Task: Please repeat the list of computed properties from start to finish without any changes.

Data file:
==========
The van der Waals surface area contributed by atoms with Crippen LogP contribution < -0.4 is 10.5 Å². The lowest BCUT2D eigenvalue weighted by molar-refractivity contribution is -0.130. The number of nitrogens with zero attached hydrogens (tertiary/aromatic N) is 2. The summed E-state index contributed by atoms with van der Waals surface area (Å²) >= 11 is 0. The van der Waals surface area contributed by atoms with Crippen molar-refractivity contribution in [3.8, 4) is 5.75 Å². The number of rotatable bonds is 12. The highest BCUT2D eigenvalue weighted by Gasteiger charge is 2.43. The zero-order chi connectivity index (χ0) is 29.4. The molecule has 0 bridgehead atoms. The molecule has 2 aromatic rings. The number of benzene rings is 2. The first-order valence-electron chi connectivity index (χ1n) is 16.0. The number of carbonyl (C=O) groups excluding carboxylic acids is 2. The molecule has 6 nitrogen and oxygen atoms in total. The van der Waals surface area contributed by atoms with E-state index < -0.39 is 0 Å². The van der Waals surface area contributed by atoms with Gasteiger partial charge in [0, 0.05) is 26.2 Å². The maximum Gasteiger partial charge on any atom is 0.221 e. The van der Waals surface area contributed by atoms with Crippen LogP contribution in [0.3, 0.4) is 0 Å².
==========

The van der Waals surface area contributed by atoms with Crippen LogP contribution < -0.4 is 10.5 Å². The lowest BCUT2D eigenvalue weighted by molar-refractivity contribution is -0.130. The number of nitrogens with zero attached hydrogens (tertiary/aromatic N) is 2. The summed E-state index contributed by atoms with van der Waals surface area (Å²) >= 11 is 0. The van der Waals surface area contributed by atoms with Crippen molar-refractivity contribution in [3.8, 4) is 5.75 Å². The number of rotatable bonds is 12. The highest BCUT2D eigenvalue weighted by Gasteiger charge is 2.43. The zero-order chi connectivity index (χ0) is 29.4. The molecule has 0 bridgehead atoms. The molecule has 2 aromatic rings. The number of benzene rings is 2. The first-order valence-electron chi connectivity index (χ1n) is 16.0. The number of carbonyl (C=O) groups excluding carboxylic acids is 2. The molecule has 6 nitrogen and oxygen atoms in total. The van der Waals surface area contributed by atoms with E-state index < -0.39 is 0 Å². The van der Waals surface area contributed by atoms with Gasteiger partial charge in [0, 0.05) is 26.2 Å². The maximum Gasteiger partial charge on any atom is 0.221 e. The van der Waals surface area contributed by atoms with Crippen LogP contribution in [0.3, 0.4) is 0 Å².